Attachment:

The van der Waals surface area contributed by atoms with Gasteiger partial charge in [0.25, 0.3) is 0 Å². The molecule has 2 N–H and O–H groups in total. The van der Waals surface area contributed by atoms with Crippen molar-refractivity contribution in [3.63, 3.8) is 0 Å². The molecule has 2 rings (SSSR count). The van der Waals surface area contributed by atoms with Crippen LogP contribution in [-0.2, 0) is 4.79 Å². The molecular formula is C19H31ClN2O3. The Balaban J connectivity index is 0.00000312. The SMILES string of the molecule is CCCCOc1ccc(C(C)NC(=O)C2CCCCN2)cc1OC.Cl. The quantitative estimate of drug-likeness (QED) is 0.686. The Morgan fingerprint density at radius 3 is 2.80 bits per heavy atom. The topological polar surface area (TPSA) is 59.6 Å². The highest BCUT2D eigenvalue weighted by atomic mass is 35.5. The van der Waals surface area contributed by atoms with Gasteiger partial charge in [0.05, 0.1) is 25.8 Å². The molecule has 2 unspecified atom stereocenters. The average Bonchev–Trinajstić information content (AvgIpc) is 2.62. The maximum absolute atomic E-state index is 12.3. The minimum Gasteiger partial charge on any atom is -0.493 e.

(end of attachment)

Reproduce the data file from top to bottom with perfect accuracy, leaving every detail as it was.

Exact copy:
The van der Waals surface area contributed by atoms with Gasteiger partial charge in [0.25, 0.3) is 0 Å². The molecule has 2 N–H and O–H groups in total. The van der Waals surface area contributed by atoms with Crippen molar-refractivity contribution in [3.63, 3.8) is 0 Å². The molecule has 2 rings (SSSR count). The van der Waals surface area contributed by atoms with Crippen LogP contribution in [-0.2, 0) is 4.79 Å². The molecular formula is C19H31ClN2O3. The Balaban J connectivity index is 0.00000312. The SMILES string of the molecule is CCCCOc1ccc(C(C)NC(=O)C2CCCCN2)cc1OC.Cl. The quantitative estimate of drug-likeness (QED) is 0.686. The Morgan fingerprint density at radius 3 is 2.80 bits per heavy atom. The topological polar surface area (TPSA) is 59.6 Å². The highest BCUT2D eigenvalue weighted by atomic mass is 35.5. The van der Waals surface area contributed by atoms with Gasteiger partial charge in [0.05, 0.1) is 25.8 Å². The molecule has 2 unspecified atom stereocenters. The average Bonchev–Trinajstić information content (AvgIpc) is 2.62. The maximum absolute atomic E-state index is 12.3. The minimum Gasteiger partial charge on any atom is -0.493 e.